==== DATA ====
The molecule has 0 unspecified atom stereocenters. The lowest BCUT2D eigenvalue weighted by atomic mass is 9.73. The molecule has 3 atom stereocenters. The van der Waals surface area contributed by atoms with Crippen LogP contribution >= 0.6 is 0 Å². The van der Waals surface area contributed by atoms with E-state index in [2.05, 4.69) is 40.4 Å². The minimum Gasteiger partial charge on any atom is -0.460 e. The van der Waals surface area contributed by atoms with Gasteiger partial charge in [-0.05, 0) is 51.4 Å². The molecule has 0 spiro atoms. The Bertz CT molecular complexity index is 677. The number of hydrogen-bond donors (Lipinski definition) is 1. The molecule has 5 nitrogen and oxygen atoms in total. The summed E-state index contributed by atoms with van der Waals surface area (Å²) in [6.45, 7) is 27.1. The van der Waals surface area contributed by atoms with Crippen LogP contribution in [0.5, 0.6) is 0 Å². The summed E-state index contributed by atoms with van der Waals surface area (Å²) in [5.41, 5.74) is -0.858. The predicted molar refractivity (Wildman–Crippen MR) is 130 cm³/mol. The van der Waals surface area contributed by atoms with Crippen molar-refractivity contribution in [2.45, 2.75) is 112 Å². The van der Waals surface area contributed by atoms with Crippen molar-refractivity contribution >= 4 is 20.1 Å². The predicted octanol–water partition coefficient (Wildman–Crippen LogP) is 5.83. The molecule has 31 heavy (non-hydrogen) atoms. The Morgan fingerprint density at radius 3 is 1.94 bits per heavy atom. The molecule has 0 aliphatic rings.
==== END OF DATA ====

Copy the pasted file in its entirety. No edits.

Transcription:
The molecule has 0 unspecified atom stereocenters. The lowest BCUT2D eigenvalue weighted by atomic mass is 9.73. The molecule has 3 atom stereocenters. The van der Waals surface area contributed by atoms with Crippen LogP contribution >= 0.6 is 0 Å². The van der Waals surface area contributed by atoms with E-state index in [2.05, 4.69) is 40.4 Å². The minimum Gasteiger partial charge on any atom is -0.460 e. The van der Waals surface area contributed by atoms with Gasteiger partial charge in [-0.05, 0) is 51.4 Å². The molecule has 0 spiro atoms. The Bertz CT molecular complexity index is 677. The number of hydrogen-bond donors (Lipinski definition) is 1. The molecule has 5 nitrogen and oxygen atoms in total. The summed E-state index contributed by atoms with van der Waals surface area (Å²) in [6.45, 7) is 27.1. The van der Waals surface area contributed by atoms with Crippen LogP contribution in [0.5, 0.6) is 0 Å². The summed E-state index contributed by atoms with van der Waals surface area (Å²) in [5.41, 5.74) is -0.858. The predicted molar refractivity (Wildman–Crippen MR) is 130 cm³/mol. The van der Waals surface area contributed by atoms with Crippen molar-refractivity contribution in [2.45, 2.75) is 112 Å². The van der Waals surface area contributed by atoms with Crippen molar-refractivity contribution >= 4 is 20.1 Å². The predicted octanol–water partition coefficient (Wildman–Crippen LogP) is 5.83. The molecule has 31 heavy (non-hydrogen) atoms. The Morgan fingerprint density at radius 3 is 1.94 bits per heavy atom. The molecule has 0 aliphatic rings.